Kenyan exports to America under the Africa Growth Opportunities Act (Agoa) hit Sh67 billion last year, a marginal increase of 3.7 per cent from Sh64 billion recorded in the previous year.
According to the latest report from the Office of the US Trade Representative, Kenya emerged the fourth exporter under Agoa, after Nigeria (Sh310 billion), South Africa (Sh200 billion) and Angola (Sh60 billion) in Africa.
“Kenya is currently our 96th largest goods trading partner with Sh110 billion in total (two way) goods trade during 2019,” said the report in part.
“Goods exported totalled Sh40 billion, while those imported totalled Sh67 billion, representing a goods trade deficit of Sh27 billion in 2019.”
The primary goods Kenya exported to the US included apparel, macadamia nuts, titanium, coffee, tea and spices.
Imports from the US to Kenya were led by aircraft, plastics, machinery and wheat.
The new figures come on the back of ongoing efforts between the two countries to seal a bilateral free trade agreement that is expected to be a model for similar pacts with the region.
Earlier this year, trade representatives from Kenya and the US held a six-day virtual workshop to lay the groundwork for what is expected to be lengthy and complicated talks.
“Among topics discussed were pursuing exploratory talks on a future bilateral trade and investment framework, maximising the remaining years of Agoa, strengthening commercial cooperation, and developing short-term solutions to reduce barriers to trade and investment,” explains the US Trade Representative office in its report.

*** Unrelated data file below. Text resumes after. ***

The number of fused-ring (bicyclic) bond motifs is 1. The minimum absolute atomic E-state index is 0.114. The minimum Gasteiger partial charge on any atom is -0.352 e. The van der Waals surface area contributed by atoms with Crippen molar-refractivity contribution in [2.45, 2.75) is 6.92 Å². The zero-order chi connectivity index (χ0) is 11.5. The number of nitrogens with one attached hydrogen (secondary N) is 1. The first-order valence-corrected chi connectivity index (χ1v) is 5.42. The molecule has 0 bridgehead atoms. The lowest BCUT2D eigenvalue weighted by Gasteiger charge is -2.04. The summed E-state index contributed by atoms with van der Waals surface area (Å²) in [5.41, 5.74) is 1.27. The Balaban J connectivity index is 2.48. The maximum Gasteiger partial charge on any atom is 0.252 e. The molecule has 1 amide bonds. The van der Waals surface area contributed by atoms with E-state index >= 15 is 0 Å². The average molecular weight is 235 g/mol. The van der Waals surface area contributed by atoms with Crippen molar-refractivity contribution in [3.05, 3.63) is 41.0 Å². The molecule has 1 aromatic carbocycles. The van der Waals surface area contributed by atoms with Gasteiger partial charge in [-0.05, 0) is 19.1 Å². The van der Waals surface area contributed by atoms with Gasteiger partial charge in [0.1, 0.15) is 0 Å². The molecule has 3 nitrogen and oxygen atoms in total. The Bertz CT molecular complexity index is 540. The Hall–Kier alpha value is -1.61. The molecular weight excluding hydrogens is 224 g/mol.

The US is also keen to have Kenya address non-tariff barriers across several classes of agricultural goods as well as concerns around the intellectual property rights of US digital firms.
“Kenya maintains complex, non-transparent, and costly requirements for the importation of all meat, dairy, and poultry products,” explains the US trade office in its report.
“Despite efforts to improve intellectual property enforcement, the presence of pirated and counterfeit products in Kenya continues to impede US business interests.”
According to Edward Sigei, executive director of the Kenya Copyright Board which is part of the agencies involved in crafting the trade pact, some of the proposals are achievable in the medium-term.
“We have been discussing the issue of intellectual property, which is a big concern for our partners in the US because of the piracy challenges we face locally,” Sigei explained.
“We are in constant discussion with these companies and finding out how enforcement can be done through legislation or technological intervention.”
However, some of the proposals have generated disquiet both locally and in the East African region.
Early this year, manufacturers and producers under regional lobby groups wrote an open letter urging Kenya to reconsider the trade pact.
“The agreement portends the danger of crippling sectors such as agriculture and manufacturing and disintegrating of the Kenyan economy,” reads part of the letter.
“The outcome is that the agreement will likely negatively impact food security, as the ability of local farmers to produce will be limited by stiff competition from subsidised products from the US market.”
A group of lawyers have also sued Kenya at the East African Court of Justice in Arusha, stating a trade pact between Kenya and the US undermines the economic interest of the wider East African Community.